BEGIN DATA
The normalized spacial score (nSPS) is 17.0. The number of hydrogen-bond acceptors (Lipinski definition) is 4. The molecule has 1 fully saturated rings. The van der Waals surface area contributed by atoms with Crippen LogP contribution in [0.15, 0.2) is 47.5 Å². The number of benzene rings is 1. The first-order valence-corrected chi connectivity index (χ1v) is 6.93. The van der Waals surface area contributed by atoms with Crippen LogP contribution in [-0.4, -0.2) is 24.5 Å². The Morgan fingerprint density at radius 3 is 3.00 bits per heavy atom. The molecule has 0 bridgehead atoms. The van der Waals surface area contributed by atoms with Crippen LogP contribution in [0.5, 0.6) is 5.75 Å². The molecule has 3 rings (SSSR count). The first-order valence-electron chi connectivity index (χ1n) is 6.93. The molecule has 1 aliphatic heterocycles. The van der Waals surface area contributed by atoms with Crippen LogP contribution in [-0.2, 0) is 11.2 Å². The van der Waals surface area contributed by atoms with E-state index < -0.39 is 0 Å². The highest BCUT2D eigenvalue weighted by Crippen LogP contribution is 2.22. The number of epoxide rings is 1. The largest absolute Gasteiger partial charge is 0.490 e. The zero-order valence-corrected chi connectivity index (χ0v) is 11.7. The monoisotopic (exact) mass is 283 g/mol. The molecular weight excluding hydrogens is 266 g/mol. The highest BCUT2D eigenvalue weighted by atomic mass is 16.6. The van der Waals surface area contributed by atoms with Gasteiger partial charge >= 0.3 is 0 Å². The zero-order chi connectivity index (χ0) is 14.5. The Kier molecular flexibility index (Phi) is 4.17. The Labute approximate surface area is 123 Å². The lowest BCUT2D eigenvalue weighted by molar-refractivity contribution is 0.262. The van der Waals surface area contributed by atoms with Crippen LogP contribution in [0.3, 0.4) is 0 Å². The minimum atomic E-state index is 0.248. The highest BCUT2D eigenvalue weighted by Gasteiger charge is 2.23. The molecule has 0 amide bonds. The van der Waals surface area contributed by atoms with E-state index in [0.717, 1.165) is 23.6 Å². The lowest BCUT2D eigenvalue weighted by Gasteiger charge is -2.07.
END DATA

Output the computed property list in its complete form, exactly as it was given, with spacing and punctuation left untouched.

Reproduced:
The normalized spacial score (nSPS) is 17.0. The number of hydrogen-bond acceptors (Lipinski definition) is 4. The molecule has 1 fully saturated rings. The van der Waals surface area contributed by atoms with Crippen LogP contribution in [0.15, 0.2) is 47.5 Å². The number of benzene rings is 1. The first-order valence-corrected chi connectivity index (χ1v) is 6.93. The van der Waals surface area contributed by atoms with Crippen LogP contribution in [-0.4, -0.2) is 24.5 Å². The Morgan fingerprint density at radius 3 is 3.00 bits per heavy atom. The molecule has 0 bridgehead atoms. The van der Waals surface area contributed by atoms with Crippen LogP contribution in [0.5, 0.6) is 5.75 Å². The molecule has 3 rings (SSSR count). The first-order valence-electron chi connectivity index (χ1n) is 6.93. The molecule has 1 aliphatic heterocycles. The van der Waals surface area contributed by atoms with Crippen LogP contribution in [-0.2, 0) is 11.2 Å². The van der Waals surface area contributed by atoms with E-state index < -0.39 is 0 Å². The highest BCUT2D eigenvalue weighted by Crippen LogP contribution is 2.22. The number of epoxide rings is 1. The largest absolute Gasteiger partial charge is 0.490 e. The zero-order valence-corrected chi connectivity index (χ0v) is 11.7. The monoisotopic (exact) mass is 283 g/mol. The molecular weight excluding hydrogens is 266 g/mol. The highest BCUT2D eigenvalue weighted by atomic mass is 16.6. The van der Waals surface area contributed by atoms with Gasteiger partial charge >= 0.3 is 0 Å². The zero-order chi connectivity index (χ0) is 14.5. The Kier molecular flexibility index (Phi) is 4.17. The Labute approximate surface area is 123 Å². The lowest BCUT2D eigenvalue weighted by molar-refractivity contribution is 0.262. The van der Waals surface area contributed by atoms with Crippen LogP contribution in [0.3, 0.4) is 0 Å². The minimum atomic E-state index is 0.248. The highest BCUT2D eigenvalue weighted by Gasteiger charge is 2.23. The molecule has 0 amide bonds. The van der Waals surface area contributed by atoms with E-state index in [0.717, 1.165) is 23.6 Å². The lowest BCUT2D eigenvalue weighted by Gasteiger charge is -2.07.